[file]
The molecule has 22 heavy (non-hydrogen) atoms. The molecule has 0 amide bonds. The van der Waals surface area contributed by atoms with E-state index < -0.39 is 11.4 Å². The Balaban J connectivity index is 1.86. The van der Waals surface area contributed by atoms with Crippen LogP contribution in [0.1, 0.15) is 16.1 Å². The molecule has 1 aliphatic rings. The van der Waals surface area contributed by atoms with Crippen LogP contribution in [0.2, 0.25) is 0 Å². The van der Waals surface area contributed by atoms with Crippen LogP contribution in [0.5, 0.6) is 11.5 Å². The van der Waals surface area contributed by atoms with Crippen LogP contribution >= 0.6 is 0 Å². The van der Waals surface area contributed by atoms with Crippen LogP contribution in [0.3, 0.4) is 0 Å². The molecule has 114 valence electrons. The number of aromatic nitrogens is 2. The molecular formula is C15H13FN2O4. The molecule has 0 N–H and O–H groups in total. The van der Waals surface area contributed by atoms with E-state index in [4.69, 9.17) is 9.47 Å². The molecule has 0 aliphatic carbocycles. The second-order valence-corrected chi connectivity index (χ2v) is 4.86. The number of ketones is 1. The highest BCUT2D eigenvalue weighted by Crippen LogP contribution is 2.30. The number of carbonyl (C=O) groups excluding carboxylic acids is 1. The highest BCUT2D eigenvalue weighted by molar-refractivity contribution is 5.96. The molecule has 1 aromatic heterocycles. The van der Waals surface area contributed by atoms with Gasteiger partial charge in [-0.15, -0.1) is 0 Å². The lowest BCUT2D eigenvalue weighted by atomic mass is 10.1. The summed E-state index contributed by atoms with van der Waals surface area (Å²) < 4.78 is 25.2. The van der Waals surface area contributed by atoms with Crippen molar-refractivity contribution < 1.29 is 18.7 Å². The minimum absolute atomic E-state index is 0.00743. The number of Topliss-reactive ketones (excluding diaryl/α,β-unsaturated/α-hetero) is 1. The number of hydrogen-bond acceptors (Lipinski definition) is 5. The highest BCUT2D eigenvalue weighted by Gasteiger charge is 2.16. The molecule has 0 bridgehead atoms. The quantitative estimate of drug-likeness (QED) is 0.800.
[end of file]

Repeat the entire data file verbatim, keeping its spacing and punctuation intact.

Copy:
The molecule has 22 heavy (non-hydrogen) atoms. The molecule has 0 amide bonds. The van der Waals surface area contributed by atoms with E-state index < -0.39 is 11.4 Å². The Balaban J connectivity index is 1.86. The van der Waals surface area contributed by atoms with Crippen LogP contribution in [0.1, 0.15) is 16.1 Å². The molecule has 1 aliphatic rings. The van der Waals surface area contributed by atoms with Crippen LogP contribution in [0.2, 0.25) is 0 Å². The van der Waals surface area contributed by atoms with Crippen LogP contribution in [0.5, 0.6) is 11.5 Å². The van der Waals surface area contributed by atoms with Crippen LogP contribution >= 0.6 is 0 Å². The van der Waals surface area contributed by atoms with Crippen LogP contribution in [0.3, 0.4) is 0 Å². The molecule has 114 valence electrons. The number of aromatic nitrogens is 2. The molecular formula is C15H13FN2O4. The molecule has 0 N–H and O–H groups in total. The van der Waals surface area contributed by atoms with E-state index in [4.69, 9.17) is 9.47 Å². The molecule has 0 aliphatic carbocycles. The second-order valence-corrected chi connectivity index (χ2v) is 4.86. The number of ketones is 1. The highest BCUT2D eigenvalue weighted by Crippen LogP contribution is 2.30. The number of carbonyl (C=O) groups excluding carboxylic acids is 1. The highest BCUT2D eigenvalue weighted by molar-refractivity contribution is 5.96. The molecule has 1 aromatic heterocycles. The van der Waals surface area contributed by atoms with Gasteiger partial charge in [-0.15, -0.1) is 0 Å². The lowest BCUT2D eigenvalue weighted by atomic mass is 10.1. The summed E-state index contributed by atoms with van der Waals surface area (Å²) < 4.78 is 25.2. The van der Waals surface area contributed by atoms with Crippen molar-refractivity contribution < 1.29 is 18.7 Å². The minimum absolute atomic E-state index is 0.00743. The number of Topliss-reactive ketones (excluding diaryl/α,β-unsaturated/α-hetero) is 1. The number of hydrogen-bond acceptors (Lipinski definition) is 5. The highest BCUT2D eigenvalue weighted by Gasteiger charge is 2.16. The molecule has 0 bridgehead atoms. The quantitative estimate of drug-likeness (QED) is 0.800.